muslim, very strict about things, and i think that people have a right to not practice religion here. they have a right to do things the way they feel comfortable doing it, which is called secular or religious thinking. they have the right in this country not to follow religious law. for him to feel that he needed to resign over a scandal, i do not think that is proper when he does not have to follow religious thinking about sex in this country. host: thank you for the call this morning. here is the editorial from "usa today." absent a direct work place place, and this is seen as a private matter. he occupied positions where he had access to the highest military intelligence secrets. he had to go. should the fbi have notified the white house or congress sooner about the probe? was an effort to suppress the scandal until after election day? did the timing have anything to do with the diplomatic personnel. there's no reason why he should not tell them what he knew about the benghazi attacks and hearing this week. >> i went to school one of my friends in california. as wondering if euro
respect to religion because i know that you're a very religious person and do you feel that god has a plan for you. >> yes. the gentleman who ran against me was told by god -- and people would say well, you know, you're theologically trained, you can probably slice him to pieces. my response was any time anybody says they were told by god to do something, i leave it alone. you know. i would say that sometimes the voice of god we hear is our own voice in disguise. and so i'm -- but at the same time i'm careful about saying well, why would god talk to you? you only have a bachelor's degree or you only -- and it was in geography. but i think we leave that alone. now i don't think that we have to manufacture a god discussion and i became really angry with many democrats saying we've got to start talking about god. my response is god will not be pimped. are we going to talk about him so we can impress some people who believe that -- say the word "god." called the name "god." i can't do that. i think in the course of who we are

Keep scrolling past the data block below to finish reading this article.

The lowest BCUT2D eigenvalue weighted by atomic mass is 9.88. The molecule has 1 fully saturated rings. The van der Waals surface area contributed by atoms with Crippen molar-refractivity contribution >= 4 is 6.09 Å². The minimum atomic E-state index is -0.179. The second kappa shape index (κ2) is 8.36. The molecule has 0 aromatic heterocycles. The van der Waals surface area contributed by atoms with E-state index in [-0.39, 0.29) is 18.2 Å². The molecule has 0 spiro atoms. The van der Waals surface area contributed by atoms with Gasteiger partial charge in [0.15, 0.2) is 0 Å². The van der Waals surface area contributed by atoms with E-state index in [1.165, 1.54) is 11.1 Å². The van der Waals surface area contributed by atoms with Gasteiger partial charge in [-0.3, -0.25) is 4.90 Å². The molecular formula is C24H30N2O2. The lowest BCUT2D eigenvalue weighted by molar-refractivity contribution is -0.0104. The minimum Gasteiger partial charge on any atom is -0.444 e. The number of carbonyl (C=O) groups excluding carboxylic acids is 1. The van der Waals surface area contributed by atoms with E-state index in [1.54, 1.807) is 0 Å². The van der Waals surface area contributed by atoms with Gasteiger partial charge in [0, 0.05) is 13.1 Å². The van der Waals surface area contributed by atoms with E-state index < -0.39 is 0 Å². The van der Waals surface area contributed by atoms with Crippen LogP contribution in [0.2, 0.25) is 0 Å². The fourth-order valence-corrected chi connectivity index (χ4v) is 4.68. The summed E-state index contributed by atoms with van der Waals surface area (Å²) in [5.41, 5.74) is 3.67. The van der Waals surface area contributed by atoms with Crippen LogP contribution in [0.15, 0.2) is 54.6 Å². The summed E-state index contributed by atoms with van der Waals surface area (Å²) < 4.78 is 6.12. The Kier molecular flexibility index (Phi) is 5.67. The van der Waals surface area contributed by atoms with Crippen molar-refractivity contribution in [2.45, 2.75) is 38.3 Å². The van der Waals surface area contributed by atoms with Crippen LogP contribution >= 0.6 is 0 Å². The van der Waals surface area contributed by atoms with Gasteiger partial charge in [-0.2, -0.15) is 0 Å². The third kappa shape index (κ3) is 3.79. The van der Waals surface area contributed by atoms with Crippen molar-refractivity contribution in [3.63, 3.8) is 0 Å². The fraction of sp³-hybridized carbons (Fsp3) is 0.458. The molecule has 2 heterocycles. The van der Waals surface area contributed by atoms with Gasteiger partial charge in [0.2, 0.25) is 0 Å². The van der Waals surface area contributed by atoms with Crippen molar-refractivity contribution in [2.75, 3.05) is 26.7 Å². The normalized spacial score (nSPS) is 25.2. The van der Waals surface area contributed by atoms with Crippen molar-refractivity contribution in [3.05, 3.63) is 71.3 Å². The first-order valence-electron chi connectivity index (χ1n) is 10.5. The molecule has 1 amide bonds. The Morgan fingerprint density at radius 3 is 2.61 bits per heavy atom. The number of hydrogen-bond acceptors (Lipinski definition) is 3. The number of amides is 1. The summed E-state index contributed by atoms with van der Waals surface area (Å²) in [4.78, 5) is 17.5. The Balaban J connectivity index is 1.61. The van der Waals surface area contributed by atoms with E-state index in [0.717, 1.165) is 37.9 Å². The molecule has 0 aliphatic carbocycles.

their television show. he's very interested in religion, he's very interested in faith, and even though he did not remain a mormon for his entire life -- it was just as a child, he returned to the catholic church -- it will always be a part of this sort of complex faith journey, as he calls it. religion's complicated, and his religious story is complicated too. not because of just catholicism and mormonism, but also because he had joined a protestant/evangelical church that his wife and her family participated in. so he's dabbled with a lot of religious practices. >> host: does he attend church today, and if so, where? >> guest: he says that when he's in washington, he attends catholic mass every single day when he can. >> host: do you know which? ing the yeah, there's a catholic church just a few steps away from his office on capitol hill. it's very easy to get to for him. but when he's here in miami, he lives in west miami, a suburb of miami proper. he attends another church called christ fellowship, and that is an evangelical/protestant-based faith which is a part of the southern baptist co